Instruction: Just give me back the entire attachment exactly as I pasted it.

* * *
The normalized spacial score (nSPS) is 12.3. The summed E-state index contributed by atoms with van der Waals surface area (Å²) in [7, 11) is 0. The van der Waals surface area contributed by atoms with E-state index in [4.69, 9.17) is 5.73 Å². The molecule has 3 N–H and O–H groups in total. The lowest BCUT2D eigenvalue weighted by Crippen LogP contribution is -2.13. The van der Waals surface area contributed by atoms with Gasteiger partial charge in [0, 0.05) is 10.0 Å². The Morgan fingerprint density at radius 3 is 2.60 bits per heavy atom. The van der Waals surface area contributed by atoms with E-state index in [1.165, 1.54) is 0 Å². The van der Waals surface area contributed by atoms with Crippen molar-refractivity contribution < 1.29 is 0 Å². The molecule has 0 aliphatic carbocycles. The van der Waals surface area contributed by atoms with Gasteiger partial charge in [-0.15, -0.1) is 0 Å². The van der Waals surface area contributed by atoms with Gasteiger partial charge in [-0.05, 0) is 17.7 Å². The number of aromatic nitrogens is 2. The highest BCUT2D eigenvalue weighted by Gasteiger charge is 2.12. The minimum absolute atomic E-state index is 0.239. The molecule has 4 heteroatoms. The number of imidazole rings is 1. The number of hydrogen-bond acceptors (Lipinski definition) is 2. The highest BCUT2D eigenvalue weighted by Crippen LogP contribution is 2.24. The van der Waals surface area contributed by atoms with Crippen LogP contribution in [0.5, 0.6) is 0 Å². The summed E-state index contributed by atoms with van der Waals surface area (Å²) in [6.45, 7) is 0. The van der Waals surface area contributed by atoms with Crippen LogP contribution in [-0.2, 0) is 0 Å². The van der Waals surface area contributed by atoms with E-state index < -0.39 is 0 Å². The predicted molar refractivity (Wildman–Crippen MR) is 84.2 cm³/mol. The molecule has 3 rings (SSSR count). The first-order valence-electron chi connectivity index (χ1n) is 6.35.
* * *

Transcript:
The normalized spacial score (nSPS) is 12.3. The summed E-state index contributed by atoms with van der Waals surface area (Å²) in [7, 11) is 0. The van der Waals surface area contributed by atoms with E-state index in [4.69, 9.17) is 5.73 Å². The molecule has 3 N–H and O–H groups in total. The lowest BCUT2D eigenvalue weighted by Crippen LogP contribution is -2.13. The van der Waals surface area contributed by atoms with Gasteiger partial charge in [0, 0.05) is 10.0 Å². The Morgan fingerprint density at radius 3 is 2.60 bits per heavy atom. The van der Waals surface area contributed by atoms with E-state index in [1.165, 1.54) is 0 Å². The van der Waals surface area contributed by atoms with Crippen molar-refractivity contribution < 1.29 is 0 Å². The molecule has 0 aliphatic carbocycles. The van der Waals surface area contributed by atoms with Gasteiger partial charge in [-0.15, -0.1) is 0 Å². The van der Waals surface area contributed by atoms with Gasteiger partial charge in [-0.05, 0) is 17.7 Å². The number of aromatic nitrogens is 2. The highest BCUT2D eigenvalue weighted by Gasteiger charge is 2.12. The minimum absolute atomic E-state index is 0.239. The molecule has 4 heteroatoms. The number of imidazole rings is 1. The number of hydrogen-bond acceptors (Lipinski definition) is 2. The highest BCUT2D eigenvalue weighted by Crippen LogP contribution is 2.24. The van der Waals surface area contributed by atoms with Crippen LogP contribution in [0.5, 0.6) is 0 Å². The summed E-state index contributed by atoms with van der Waals surface area (Å²) in [6.45, 7) is 0. The van der Waals surface area contributed by atoms with Crippen LogP contribution in [-0.2, 0) is 0 Å². The van der Waals surface area contributed by atoms with E-state index < -0.39 is 0 Å². The predicted molar refractivity (Wildman–Crippen MR) is 84.2 cm³/mol. The molecule has 3 rings (SSSR count). The first-order valence-electron chi connectivity index (χ1n) is 6.35.